and does within the context of the experience of political turmoil, and
how these thoughts and actions change as the experience unfolds itself.
Due to varied responses about the coping strategies used, no clear
coping strategy could be identified for specific situations by a particu-
lar group of respondents. However, various methods such as 'talking
it over', 'praying and crying' and 'suffering silently' were reported by
almost all the respondents. There was not much of a difference between
the number using internal methods of coping and those using external
Comparison of other variables like education with the coping
strategy did not reflect a difference between those who received formal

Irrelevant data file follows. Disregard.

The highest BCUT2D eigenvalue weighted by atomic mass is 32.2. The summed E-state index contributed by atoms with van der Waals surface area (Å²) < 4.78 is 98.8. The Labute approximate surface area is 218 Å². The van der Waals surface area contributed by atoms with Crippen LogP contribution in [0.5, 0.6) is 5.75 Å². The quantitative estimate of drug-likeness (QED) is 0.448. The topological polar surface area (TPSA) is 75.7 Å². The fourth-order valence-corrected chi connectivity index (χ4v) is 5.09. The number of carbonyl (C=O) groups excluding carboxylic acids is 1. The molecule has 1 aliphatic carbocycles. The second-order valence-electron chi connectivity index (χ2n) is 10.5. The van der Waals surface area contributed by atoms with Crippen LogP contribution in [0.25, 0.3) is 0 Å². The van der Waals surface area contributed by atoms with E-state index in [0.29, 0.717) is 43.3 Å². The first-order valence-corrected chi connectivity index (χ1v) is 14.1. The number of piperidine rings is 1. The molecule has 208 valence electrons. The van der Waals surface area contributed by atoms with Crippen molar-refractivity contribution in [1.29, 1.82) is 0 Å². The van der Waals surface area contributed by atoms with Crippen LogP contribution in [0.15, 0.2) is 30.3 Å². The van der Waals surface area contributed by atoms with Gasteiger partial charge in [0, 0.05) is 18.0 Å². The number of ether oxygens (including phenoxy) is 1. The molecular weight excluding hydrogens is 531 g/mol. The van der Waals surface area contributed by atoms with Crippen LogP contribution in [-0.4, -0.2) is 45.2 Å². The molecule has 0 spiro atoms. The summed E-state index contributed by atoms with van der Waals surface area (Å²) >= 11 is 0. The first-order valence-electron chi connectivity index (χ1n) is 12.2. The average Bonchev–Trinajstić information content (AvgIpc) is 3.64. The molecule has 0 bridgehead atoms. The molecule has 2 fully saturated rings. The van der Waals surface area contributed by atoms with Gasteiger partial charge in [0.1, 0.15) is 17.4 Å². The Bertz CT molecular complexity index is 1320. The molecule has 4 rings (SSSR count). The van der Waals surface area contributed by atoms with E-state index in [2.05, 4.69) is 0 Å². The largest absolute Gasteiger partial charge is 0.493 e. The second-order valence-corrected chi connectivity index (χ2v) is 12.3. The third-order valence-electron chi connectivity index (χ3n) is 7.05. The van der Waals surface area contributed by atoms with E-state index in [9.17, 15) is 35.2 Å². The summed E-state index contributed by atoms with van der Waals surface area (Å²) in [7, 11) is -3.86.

education and those with no formal education. This could be due to
the fact, that both the educated and uneducated are being exposed
equally to the impact of political unrest in their day-to-day life.
'Talking it over' was again a commonly used coping mechanism in
the educated group, but combination of other coping strategies like
'suffering silently', 'praying and crying' were also used.
Talking it Over
A majority of the respondents in the adult age group affirmed use of
the coping strategy which involved 'talking it over with others': the
'others' included close friends, family members and relatives. A point
to be emphasised is that in one of these 'talks' observed by the
researcher, the discussion revolved round the day-to-day incidences
related to political unrest like crackdowns, killings, bomb blasts, and
so on. This type of coping strategy was observed both in male as well
as female adults, irrespective of sex, education, and so on. These
discussions were confidential and only took place with utmost care
with close and trusted individuals.
Praying and Crying